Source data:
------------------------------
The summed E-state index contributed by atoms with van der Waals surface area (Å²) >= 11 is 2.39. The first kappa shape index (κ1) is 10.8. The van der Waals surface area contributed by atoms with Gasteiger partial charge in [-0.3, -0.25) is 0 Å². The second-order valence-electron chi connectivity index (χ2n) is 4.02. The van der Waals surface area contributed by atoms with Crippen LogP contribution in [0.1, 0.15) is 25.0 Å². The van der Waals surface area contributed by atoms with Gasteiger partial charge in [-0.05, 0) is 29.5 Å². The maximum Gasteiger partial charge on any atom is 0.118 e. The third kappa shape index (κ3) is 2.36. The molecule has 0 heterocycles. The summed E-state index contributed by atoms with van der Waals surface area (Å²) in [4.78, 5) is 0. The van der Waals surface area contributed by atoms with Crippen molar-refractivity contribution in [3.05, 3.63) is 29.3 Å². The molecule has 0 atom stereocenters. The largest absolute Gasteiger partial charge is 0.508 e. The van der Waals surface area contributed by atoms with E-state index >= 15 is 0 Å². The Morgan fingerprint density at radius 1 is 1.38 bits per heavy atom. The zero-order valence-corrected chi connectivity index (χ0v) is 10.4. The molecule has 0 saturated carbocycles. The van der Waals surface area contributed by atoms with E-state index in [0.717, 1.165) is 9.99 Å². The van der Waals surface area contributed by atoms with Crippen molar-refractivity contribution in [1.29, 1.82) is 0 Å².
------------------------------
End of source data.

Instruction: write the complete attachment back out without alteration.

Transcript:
The summed E-state index contributed by atoms with van der Waals surface area (Å²) >= 11 is 2.39. The first kappa shape index (κ1) is 10.8. The van der Waals surface area contributed by atoms with Gasteiger partial charge in [-0.3, -0.25) is 0 Å². The second-order valence-electron chi connectivity index (χ2n) is 4.02. The van der Waals surface area contributed by atoms with Crippen LogP contribution in [0.1, 0.15) is 25.0 Å². The van der Waals surface area contributed by atoms with Gasteiger partial charge in [-0.05, 0) is 29.5 Å². The maximum Gasteiger partial charge on any atom is 0.118 e. The third kappa shape index (κ3) is 2.36. The molecule has 0 heterocycles. The summed E-state index contributed by atoms with van der Waals surface area (Å²) in [4.78, 5) is 0. The van der Waals surface area contributed by atoms with Crippen molar-refractivity contribution in [3.05, 3.63) is 29.3 Å². The molecule has 0 atom stereocenters. The largest absolute Gasteiger partial charge is 0.508 e. The van der Waals surface area contributed by atoms with E-state index >= 15 is 0 Å². The Morgan fingerprint density at radius 1 is 1.38 bits per heavy atom. The zero-order valence-corrected chi connectivity index (χ0v) is 10.4. The molecule has 0 saturated carbocycles. The van der Waals surface area contributed by atoms with E-state index in [0.717, 1.165) is 9.99 Å². The van der Waals surface area contributed by atoms with Crippen molar-refractivity contribution in [1.29, 1.82) is 0 Å².